order to address the possibility that 1Hz or 5Hz rTMS exhibited differential rates of decay in
their effect on the BOLD response during our task, we examined the slope of a regression
line fit to individual trial BOLD responses to all non-null-response trials, for each
stimulation condition. Similar to the RT-slope analysis above, the x-axis represented
successive trials, and the y-axis represented univariate BOLD activity during encoding trials,
and slope values for all participants were compared pairwise between conditions. We found
no difference in slopes for baseline (slope = 0.0014), 5Hz (slope = 0.0015), or 1Hz (slope =
−0.0028) conditions (t(12) < 1.0), suggesting both that in our study, rTMS effects were
consistent across the length of the 9 minute encoding run, and that the decay did not differ
between different forms of rTMS.
RSA results
Our main goal was to examine evidence that rTMS has upstream effects on the quality of
information processed in a standard memory paradigm. To test our first prediction on the
effects of TMS on semantic representations, we examined the influence of rTMS on the
semantic quality of representations (2nd order correlation with the semantic RDM) during
the Encoding period. The searchlight RSA revealed greater second-order correlations
between activity patterns and our semantic RDM for excitatory (5Hz) than inhibitory (1Hz)
rTMS (inclusively masked by 5Hz effect at p < .05) in the left fusiform cortex (Figure 3A;
Table 2, top panel). No significant clusters emerged in the reverse contrast (i.e., 1Hz > 5Hz,
inclusively masked by the 1Hz effect at p < .05). Next, we examined the fidelity of
representations during the Retrieval period, when participants were completing an
associative recognition test for word pairs from the sentences read at encoding. The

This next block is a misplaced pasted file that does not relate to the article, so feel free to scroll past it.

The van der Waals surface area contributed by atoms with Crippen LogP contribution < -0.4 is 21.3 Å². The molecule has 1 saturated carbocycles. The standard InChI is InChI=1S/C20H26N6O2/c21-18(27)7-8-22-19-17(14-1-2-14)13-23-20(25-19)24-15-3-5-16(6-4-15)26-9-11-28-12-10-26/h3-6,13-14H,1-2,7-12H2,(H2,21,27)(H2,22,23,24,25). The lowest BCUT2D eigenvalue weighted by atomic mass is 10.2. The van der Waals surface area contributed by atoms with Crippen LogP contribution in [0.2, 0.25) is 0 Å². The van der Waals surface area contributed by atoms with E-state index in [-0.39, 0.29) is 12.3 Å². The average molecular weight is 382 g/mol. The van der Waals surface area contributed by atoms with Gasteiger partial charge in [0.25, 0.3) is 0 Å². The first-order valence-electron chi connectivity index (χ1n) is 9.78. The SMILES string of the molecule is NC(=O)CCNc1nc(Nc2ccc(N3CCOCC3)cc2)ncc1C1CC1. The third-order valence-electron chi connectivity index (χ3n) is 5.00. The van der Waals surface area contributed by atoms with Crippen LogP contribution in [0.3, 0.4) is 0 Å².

searchlight RSA revealed greater second-order correlations between activity patterns and our
semantic RDM for 5Hz than 1Hz rTMS (inclusively masked by 5Hz effect at p < .05) in
regions including the PHC and ATL (Figure 3B; Table 2, bottom panel). Again, no clusters
emerged in the reverse contrast (1Hz > 5Hz, inclusively masked by the 1Hz effect at p < .
05). In sum, consistent with our first prediction, we found that TMS enhanced the quality of
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semantic representations (greater 2nd order correlation with semantic RDM) in typical
semantic regions such as left fusiform and left ATL.
Lastly, we examine the effects of TMS stimulation regions that show RSA in the Baseline
condition; we include the z-statistic for the 5Hz > 1Hz comparison within a mask derived
from the cluster showing RSA effects in the Baseline condition. This value helps to provide
context for the upregulation (or not) in RSA associated with the 5Hz > 1Hz difference.
However, in both Encoding and Retrieval, Baseline regions (i.e., ITG) show no significant
modulation associated with stimulation condition in our sample.
ERS Results